ULAANBAATAR, Mongolia (22nd FIBA Asia U18 Championship): Coach Wang Huaiyu of China takes his own time to answer any query regarding the China U18 team participating here. But when he does begin the reply after a serious contemplation, the words flow with clarity without any hindrance.
Take this for example.
Wang Zhelin has been the buzz of Chinese basketball ever since he was left out of the Chinese roster for the 2012 London Olympics in the final cut. Obviously when the 215-cm arrived here he was not only the center in the playing formation for China, but the center of all attention.
Ask Wang Huaiyu about Wang Zhelin.
“I think he can improve lots more before becoming a formidable player,” Wang Haiyu said after ruminating the thought for a while.
But the explanation comes very quick.
“I think there is scope for improvement in his offense plays. He can be a great player. Somehow he is not allowing himself to blossom completely. It’s probably age and lack of experience. There is also this tremendous media exposure. I think he gets drawn in when such things happen. As coaches it is our job to ensure that he becomes the strong player he can and should be,” explained the 46-year-old coach of the Guangdong Southern Tigers junior teams.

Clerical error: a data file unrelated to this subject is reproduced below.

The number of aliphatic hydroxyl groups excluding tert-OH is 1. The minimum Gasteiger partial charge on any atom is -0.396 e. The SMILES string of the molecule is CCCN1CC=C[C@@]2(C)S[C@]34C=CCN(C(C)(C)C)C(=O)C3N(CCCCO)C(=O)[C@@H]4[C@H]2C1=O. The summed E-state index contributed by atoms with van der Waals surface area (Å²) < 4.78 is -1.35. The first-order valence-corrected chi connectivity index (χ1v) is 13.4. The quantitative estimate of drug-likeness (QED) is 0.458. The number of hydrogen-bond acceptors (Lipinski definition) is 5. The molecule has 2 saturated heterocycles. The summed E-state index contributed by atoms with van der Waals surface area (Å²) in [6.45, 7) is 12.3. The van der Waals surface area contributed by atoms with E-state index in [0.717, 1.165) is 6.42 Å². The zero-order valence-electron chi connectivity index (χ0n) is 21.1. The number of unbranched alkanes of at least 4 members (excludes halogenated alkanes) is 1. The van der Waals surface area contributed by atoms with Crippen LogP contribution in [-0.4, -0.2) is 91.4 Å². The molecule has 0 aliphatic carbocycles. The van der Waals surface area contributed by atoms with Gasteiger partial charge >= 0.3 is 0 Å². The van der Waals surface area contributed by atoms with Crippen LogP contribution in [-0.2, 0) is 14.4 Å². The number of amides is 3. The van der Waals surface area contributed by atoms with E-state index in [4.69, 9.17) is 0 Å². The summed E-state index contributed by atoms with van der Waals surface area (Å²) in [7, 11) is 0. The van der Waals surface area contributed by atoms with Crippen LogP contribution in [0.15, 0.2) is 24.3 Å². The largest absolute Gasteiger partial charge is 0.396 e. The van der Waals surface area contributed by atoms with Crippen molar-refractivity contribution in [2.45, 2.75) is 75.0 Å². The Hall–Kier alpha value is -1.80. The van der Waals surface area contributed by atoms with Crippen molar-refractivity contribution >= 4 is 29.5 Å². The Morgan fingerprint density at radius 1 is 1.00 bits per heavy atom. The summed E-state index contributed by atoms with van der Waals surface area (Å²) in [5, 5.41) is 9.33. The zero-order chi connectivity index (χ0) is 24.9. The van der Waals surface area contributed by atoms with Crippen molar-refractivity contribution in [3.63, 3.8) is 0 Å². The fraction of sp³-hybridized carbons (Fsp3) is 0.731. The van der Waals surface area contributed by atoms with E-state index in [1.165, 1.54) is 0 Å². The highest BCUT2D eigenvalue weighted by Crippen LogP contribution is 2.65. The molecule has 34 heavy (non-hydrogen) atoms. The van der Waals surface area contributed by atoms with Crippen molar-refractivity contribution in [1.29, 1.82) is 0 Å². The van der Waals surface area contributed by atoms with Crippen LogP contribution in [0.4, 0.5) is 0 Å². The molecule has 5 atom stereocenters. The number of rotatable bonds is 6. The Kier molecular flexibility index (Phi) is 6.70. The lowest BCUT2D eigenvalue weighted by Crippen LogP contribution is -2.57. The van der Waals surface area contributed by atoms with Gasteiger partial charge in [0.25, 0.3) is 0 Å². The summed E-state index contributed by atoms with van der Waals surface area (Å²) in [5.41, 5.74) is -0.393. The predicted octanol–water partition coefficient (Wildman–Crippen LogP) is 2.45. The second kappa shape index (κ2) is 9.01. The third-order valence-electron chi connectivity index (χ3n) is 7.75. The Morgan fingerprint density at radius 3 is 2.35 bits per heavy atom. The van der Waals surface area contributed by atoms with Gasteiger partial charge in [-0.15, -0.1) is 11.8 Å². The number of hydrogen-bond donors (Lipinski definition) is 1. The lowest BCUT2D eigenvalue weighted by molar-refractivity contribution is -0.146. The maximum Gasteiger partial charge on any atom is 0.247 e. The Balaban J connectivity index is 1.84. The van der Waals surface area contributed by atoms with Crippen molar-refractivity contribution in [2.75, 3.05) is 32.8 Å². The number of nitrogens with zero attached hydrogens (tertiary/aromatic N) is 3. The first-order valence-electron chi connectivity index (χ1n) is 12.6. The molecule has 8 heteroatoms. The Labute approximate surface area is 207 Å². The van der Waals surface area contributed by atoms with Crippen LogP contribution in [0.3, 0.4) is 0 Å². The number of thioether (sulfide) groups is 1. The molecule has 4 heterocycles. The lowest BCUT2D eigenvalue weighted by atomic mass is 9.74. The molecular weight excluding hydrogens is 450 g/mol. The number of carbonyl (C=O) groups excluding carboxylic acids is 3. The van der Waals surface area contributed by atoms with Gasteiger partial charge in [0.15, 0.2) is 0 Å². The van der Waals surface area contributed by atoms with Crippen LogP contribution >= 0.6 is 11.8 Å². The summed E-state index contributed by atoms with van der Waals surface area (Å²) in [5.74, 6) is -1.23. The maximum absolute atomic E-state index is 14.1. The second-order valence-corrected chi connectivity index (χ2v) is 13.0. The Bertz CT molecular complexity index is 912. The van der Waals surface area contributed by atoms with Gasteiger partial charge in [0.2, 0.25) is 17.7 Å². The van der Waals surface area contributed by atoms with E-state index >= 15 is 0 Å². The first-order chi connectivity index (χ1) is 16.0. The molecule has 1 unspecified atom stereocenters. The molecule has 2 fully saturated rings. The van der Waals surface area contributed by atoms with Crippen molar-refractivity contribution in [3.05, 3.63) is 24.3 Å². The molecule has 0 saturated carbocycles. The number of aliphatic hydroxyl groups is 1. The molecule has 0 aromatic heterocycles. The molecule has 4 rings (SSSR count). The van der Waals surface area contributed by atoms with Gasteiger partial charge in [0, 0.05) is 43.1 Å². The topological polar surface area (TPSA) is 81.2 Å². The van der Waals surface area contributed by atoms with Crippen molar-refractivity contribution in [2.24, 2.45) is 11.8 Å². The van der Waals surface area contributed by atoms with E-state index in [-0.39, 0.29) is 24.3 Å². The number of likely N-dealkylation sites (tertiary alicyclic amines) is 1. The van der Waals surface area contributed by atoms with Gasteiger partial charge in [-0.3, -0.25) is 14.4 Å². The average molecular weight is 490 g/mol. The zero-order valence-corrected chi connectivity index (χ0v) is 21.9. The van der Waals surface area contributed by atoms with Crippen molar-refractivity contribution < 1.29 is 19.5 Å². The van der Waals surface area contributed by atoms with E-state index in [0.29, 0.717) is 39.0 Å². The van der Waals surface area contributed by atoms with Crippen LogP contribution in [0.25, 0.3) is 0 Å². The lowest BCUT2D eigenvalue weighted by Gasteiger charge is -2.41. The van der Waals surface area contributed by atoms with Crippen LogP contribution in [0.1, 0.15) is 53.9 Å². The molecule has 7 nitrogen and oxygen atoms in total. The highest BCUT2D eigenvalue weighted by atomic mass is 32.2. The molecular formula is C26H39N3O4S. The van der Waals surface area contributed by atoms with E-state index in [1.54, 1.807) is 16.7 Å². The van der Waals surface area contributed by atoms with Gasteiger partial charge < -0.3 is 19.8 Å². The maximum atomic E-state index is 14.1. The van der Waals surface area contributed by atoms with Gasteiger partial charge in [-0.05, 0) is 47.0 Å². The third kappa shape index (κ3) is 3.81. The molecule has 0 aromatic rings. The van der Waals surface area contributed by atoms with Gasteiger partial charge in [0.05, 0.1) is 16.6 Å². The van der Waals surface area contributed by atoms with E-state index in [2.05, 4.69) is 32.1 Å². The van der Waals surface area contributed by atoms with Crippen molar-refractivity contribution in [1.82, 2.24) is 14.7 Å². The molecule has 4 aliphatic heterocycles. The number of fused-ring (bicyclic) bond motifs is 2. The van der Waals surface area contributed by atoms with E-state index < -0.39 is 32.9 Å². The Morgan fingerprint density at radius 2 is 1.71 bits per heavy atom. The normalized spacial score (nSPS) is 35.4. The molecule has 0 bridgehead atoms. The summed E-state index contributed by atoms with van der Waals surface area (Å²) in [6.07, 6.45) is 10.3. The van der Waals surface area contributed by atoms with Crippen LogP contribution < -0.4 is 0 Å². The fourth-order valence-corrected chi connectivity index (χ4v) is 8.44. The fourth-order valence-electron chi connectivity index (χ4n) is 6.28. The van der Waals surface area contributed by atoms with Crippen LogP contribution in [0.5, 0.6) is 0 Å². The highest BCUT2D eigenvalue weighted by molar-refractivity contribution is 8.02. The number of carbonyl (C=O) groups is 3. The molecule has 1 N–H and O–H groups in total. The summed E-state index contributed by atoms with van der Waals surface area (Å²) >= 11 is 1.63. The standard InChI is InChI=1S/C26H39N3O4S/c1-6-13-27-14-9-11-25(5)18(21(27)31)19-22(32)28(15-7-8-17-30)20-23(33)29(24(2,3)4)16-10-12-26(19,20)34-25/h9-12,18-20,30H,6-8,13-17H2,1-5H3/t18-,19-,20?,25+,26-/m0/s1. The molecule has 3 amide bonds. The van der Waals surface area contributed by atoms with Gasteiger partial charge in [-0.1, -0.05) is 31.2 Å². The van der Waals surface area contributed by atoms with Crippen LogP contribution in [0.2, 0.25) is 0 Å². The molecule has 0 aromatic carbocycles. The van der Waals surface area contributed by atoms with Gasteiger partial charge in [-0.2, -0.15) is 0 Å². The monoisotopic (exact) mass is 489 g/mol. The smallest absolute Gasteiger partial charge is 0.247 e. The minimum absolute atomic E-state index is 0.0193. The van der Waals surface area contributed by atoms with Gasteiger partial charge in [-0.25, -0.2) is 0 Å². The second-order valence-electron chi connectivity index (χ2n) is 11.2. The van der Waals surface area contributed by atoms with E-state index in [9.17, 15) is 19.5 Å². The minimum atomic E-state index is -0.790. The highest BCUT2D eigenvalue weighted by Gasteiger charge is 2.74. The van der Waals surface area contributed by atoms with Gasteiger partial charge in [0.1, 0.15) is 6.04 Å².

China have brought three giants – the well known Zhou Qi standing at 217 cms and the 205-cm Dai Huaibo – sending shivers down every rival coach’s spine at the pre-game lay-ups itself.
“Well I think it’s for the first time in history that we have very good players with great potential who are of this size. I think the day comes these three play together for the China National Team will bring one of the biggest results in our history,” he says.
That led us to the obvious question: How long before any of the youngsters make the China National Team?
Again there’s that long pause in his speech with face indicing the thought flow in his mind.
“Not in the near future. Wang Zhelin is probably the closest in reaching that destination, but even he has things to learn before playing for the National Team. If China needs to perform well at the world basketball stage, I think we need to give time to these youngsters to grow and get ready.
“This is a team that should be looked at for 2020 Olympics. We can rush these youngsters and dominate at the Asian level. But if we have to get some good results in world competitions, we have to wait,” he said.
We don’t mind waiting coach!
S Mageshwaran / FIBA Asia